It’s a God awful small affair to the girl with the mousy hair.
So begins David Bowie’s classic “Life on Mars?,” a tune with surprisingly little to do with the red planet, except that it insightfully equates the question with a restless creative drive and a yearning towards flights of storytelling fancy. Insightful because the fourth planet from our sun has long held an important place in the human imagination. As early as 1877, when Italian astronomer Giovanni Schiaparelli began mapping its geography, Earth’s sister world was ripe as a source of stories about extraterrestrial life. Schiaparelli observed what he thought were channels across the Martian surface. Written as canali in the Italian, they were mistranslated as “canals” in English accounts of his work. This gave rise to a misconception that the lines were artificial in nature. This concept was picked up and expanded by the American astronomer Percival Lowell. In three books, Mars (1895), Mars and Its Canals (1906), and Mars as the Abode Of Life (1908), Lowell espoused the view that the canals were created by a race of intelligent Martians who were diverting water from their polar ice caps in an effort to irregate a dying world.
This notion of inhabited Mars came into its own with the classic H.G. Wells novel The War of the Wars (1898). Wells’ tale of an inhuman Martian race invading the earth was a thoughtful meditation on the fragile nature of life on this planet and the inevitable downfall of its would-be rulers, alien or terrestrial. Half a decade later, Louis Pope Gratacap’s The Certainty of a Future Life In Mars: Being the Posthumous Papers of Bradford Torrey Dodd (1903) depicted a very Schiaparellian Mars in the writings of a man reincarnated on the red planet and relaying messages back to his son.
One of the most entertaining and enduring accounts is the Martian series begun by Edgar Rice Burroughs with A Princess of Mars, which first appeared in serial form as “Under the Moons of Mars” in ALL-STORY magazine in 1912. This swashbuckling space opera was echoed in Leigh Brackett’s The Sword of Rhiannon (1953), while both it and the Burroughs were the inspiration for the loving pastiche that was Michael Moorcock’s Kane of Old Mars trilogy, The City of the Beast (1970), Lord of the Spiders (1971), and Masters of the Pit (1971).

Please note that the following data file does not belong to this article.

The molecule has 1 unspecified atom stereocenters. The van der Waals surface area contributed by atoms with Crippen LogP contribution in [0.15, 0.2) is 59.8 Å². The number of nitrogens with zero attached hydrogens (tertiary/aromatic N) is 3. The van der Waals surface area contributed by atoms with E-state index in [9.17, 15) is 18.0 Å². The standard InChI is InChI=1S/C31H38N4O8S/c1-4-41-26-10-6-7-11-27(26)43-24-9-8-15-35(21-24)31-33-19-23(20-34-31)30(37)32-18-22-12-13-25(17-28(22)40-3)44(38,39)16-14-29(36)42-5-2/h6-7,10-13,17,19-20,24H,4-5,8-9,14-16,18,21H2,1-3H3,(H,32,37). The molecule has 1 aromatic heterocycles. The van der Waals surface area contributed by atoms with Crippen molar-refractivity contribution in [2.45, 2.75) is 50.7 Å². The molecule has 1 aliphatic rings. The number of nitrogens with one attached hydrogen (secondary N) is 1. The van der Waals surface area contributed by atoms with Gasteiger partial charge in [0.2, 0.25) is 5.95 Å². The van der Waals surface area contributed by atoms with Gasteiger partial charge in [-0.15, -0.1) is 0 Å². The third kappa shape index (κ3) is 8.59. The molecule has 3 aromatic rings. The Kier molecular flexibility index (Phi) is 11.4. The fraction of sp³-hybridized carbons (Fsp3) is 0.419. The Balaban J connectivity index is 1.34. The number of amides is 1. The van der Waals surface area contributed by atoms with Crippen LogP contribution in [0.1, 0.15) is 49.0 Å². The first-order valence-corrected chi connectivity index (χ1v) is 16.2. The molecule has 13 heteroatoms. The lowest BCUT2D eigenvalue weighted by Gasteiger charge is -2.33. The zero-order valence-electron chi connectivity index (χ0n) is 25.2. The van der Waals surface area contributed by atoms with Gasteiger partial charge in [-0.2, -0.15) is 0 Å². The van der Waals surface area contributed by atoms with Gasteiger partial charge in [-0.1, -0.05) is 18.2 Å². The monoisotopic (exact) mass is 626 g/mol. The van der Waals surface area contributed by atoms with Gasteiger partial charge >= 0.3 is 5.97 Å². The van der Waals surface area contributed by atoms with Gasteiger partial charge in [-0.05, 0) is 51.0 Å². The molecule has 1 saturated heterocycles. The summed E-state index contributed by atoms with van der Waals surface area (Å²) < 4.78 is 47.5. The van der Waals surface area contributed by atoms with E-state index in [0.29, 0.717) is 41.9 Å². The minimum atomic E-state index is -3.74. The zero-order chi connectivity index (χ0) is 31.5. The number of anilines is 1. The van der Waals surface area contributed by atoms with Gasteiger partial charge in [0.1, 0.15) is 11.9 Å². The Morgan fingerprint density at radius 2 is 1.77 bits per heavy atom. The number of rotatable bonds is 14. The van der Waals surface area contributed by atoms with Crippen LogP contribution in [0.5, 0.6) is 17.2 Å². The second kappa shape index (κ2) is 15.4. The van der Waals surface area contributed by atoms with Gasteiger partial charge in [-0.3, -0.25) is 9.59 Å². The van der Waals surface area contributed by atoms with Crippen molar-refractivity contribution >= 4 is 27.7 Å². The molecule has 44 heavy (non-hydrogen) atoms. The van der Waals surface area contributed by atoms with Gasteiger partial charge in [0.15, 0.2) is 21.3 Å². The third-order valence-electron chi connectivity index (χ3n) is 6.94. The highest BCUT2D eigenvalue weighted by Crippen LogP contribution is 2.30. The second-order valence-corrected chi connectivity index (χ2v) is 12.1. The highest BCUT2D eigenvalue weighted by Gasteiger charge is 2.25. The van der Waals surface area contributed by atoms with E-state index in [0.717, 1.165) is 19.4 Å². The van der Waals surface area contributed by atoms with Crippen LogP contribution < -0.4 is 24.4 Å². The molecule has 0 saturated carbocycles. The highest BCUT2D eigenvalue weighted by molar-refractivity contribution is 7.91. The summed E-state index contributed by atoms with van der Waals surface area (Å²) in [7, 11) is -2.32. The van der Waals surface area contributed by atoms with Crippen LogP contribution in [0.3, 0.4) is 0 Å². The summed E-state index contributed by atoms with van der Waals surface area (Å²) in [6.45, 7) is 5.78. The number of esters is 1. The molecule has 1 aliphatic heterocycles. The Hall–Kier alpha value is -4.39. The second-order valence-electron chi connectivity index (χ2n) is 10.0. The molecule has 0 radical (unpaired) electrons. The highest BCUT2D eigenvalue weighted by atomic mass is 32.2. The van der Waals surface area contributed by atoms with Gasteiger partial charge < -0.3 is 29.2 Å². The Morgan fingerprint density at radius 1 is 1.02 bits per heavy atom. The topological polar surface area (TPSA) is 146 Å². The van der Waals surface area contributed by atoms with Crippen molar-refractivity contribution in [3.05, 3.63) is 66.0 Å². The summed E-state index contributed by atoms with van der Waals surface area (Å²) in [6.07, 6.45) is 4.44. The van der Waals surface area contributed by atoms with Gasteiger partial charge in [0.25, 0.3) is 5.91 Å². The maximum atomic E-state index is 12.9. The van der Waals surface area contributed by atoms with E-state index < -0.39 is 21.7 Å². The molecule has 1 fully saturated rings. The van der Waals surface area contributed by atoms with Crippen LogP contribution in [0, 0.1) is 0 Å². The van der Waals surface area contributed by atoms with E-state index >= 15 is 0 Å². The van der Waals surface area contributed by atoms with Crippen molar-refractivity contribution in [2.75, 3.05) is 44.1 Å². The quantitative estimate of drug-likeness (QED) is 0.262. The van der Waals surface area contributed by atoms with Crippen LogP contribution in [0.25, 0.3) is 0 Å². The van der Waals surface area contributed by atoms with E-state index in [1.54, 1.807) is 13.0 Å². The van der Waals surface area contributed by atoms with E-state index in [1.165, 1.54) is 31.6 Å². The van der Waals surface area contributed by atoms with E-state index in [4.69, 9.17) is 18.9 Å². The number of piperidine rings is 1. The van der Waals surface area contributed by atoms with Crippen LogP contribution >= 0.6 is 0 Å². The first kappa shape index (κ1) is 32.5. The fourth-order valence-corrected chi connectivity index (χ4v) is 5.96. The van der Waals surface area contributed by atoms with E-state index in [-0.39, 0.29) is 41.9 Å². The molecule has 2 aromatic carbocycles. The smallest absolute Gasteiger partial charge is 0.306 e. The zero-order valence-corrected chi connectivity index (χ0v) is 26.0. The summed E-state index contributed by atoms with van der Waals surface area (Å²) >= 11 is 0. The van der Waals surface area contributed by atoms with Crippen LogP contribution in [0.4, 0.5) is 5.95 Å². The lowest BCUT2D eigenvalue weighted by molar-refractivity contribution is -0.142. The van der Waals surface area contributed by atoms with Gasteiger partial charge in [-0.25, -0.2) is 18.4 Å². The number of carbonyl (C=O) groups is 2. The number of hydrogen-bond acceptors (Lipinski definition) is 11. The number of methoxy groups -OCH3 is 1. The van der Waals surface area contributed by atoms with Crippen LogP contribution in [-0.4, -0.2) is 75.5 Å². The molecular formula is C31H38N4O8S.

Perhaps the most famous and most literate of all Martian fantasies was Ray Bradbury’s The Martian Chronicles (1950). A “fix-up” collection of short stories originally published separately, this classic work depicts the slow colonization of the planet by earthmen with a story that interweaves nostalgia for a vanished Martian race with longing for our own notions of a simpler time.
Sadly, the Viking Probe’s landing on Mars of June 19, 1976 put the last nail in the coffin lid of this fanciful image of the red planet. As the previous Mariner satellite images had already hinted, Mars was a dead world with no water and no canals. After a deliberately nostalgic farewell in Roger Zelazny’s “A Rose for Ecclesiastes,” Martian-themed science fiction shifted from Mars as a harbor of past life to Mars as a haven for future life. Works like Frederik Pohl’s Man Plus (1976) dealt with men bio-engineered to survive the harsh conditions of Mars as science revealed it to be. Kim Stanley Robinson’s trilogy of Red Mars (1992), Green Mars (1993), and Blue Mars (1996) took a different tact, depicting the centuries-long process of re-engineering a dead environment into a hospitable one suitable for normal humans. This excruciatingly scientifically-accurate trilogy has yet to be surpassed as a veritable blue print of the process of terraforming. Supposedly, the title of Larry Niven’s light-hearted Rainbow Mars (2000) was a deliberate attempt to lampoon the color scheme theme of Robinson’s work. Geoffrey A. Landis’ Mars Crossing (2000) was written with particular authority. A scientist with the NASA John Glen Research Center, Dr. Landis worked on both the Mars Pathfinder and Rover missions. Peter Crowther’s anthology Mars Probes (2002) chose to celebrate the entire history of Mars in fiction, with stories ranging from the cutting edge frontier of “hard” science fiction to retro tales of swashbuckling adventure ripped straight from the spirit of the old pulps.
More recently, Kage Baker’s The Empress of Mars (2003) seems to hearken back to Edgar Rice Burroughs’ first work with its title, though its subject matter is about a frontier homesteader’s attempt to survive the exploitation that a big corporation’s terraforming effort brings. While on the real Mars, NASA’s Spirit and Opportunity rovers have beamed back tantalizing indications that the planet may not always have been as dead as once supposed and indeed possibly teamed with water sometime in its past. Once again, the search for life on Mars continues, though now the focus has shifted to finding microbial lifeforms, alive or fossilized, hiding in the Martian soil.
All of which means that while Percival Lowell may have been offbase when he claimed evidence for a Martian irrigation system, there is another sense in which the pioneer astronomer saw clearly indeed. Though his canals were optical illusions, Lowell gazed straight through the limitations of his instrument to that other Mars of the Imagination, the Mars that has inspired the human soul since Time Immemorial, and which will continue to do so for centuries to come.